Mahela wants to turn the heat on India

<img border='0' align='left' title=' ' src='' class='caption'> Lankan skipper Mahela Jayawardene says his side will continue to move at a brisk rate.

Updated: July 27, 2008 17:47 IST
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Enthused by his team's splendid show after moving past the 400 run mark, Sri Lankan captain Mahela Jayawardene said though he had not set a target he would look to bring India under pressure by piling enough runs.

The Lankan skipper said his team had been doing well in the last 12 months and had defeated the West Indies as well as England during the period.

"It is a good batting wicket. It is about application. If you can settle in it is easy to bat on," he said.

"We want to provide a good challenge," he said after three Sri Lankans including himself scored a century apiece.

He said the team had not decided on the amount of runs that needed before asking the Indian team to bat.

"We want to get enough of runs to put pressure on India," Jayawardene told the post match press conference adding he looked forward to the ball to turn on the fourth and fifth day.

"This is the idea to make use of the two spinners. We also have good fast bowlers in Chaminda Vaas and Kulasekara," Jayawardene said.

On India forfeiting two of the three attempts to challenge umpire's decision under the referral mechanism, Jayawardene said it was important to take a call on the decisions that could have a 50-50 per cent of going in favour.

"It is hard to decide by the third umpire when there is a 50:50 chances," he said.

He said the wicket-keeper could perhaps be the best person for the fielding side to consult before opting to challenge on field umpire's decision.

Jayawardene said Dilshan Tillekaratne was confident he had not got an edge and was successful in getting the decision in his favour under the new system.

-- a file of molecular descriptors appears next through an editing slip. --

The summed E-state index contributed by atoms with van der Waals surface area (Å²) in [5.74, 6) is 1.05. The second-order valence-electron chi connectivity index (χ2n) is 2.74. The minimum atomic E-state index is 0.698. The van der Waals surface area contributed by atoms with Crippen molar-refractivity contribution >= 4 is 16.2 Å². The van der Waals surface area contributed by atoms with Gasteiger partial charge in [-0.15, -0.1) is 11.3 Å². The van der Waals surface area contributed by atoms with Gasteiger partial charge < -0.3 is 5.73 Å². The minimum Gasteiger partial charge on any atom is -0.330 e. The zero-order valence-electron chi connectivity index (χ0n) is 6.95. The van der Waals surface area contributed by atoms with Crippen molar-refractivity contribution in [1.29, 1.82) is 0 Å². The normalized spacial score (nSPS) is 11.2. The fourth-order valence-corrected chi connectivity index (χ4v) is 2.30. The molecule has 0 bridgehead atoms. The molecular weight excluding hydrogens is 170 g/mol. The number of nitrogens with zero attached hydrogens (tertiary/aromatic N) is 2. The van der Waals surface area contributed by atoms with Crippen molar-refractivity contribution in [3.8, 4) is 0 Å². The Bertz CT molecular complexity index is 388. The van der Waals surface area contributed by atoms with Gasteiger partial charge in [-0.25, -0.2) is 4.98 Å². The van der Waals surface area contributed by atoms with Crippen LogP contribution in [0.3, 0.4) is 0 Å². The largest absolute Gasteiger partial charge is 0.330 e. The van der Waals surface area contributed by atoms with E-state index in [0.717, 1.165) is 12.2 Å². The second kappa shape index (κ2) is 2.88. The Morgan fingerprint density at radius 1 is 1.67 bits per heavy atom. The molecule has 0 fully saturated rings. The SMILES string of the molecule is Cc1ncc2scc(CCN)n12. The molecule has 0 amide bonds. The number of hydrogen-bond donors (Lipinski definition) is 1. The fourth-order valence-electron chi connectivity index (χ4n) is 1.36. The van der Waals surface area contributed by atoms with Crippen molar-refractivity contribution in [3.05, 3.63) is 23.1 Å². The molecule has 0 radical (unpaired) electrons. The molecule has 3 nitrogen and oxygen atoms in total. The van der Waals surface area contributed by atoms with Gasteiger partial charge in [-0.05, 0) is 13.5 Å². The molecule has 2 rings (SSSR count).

Jayawardene said his team was lucky to capitalise on the dropped catches to reach a strong position.

Centurion Warnapura said he had changed his technique during his 20 month-long absence from Test cricket.

"I wanted to come back into the side," he said adding he had been working towards scoring runs at any given opportunity rather than merely going on the defensive.

Indian paceman Ishant Sharma defended the visiting bowlers, saying there was not much for the bowlers in the pitch, which was full of runs.

"There was bounce with the new ball and not the old one," he said adding there was not enough of movement off the pitch.

Asked whether he expected Ajantha Mendis and Muttiah Muralitharan to extract turn from the pitch on the third or the fourth day, he said "so far I have not seen any turn in the wicket".

He said dropping catches were part and parcel of the game and that the bowlers should continue to maintain good line and length to contain the Sri Lankan batsmen.

On India losing two of its three permissible challenges under the new referral system, Sharma said the ICC had brought the system and the teams will avail of it.

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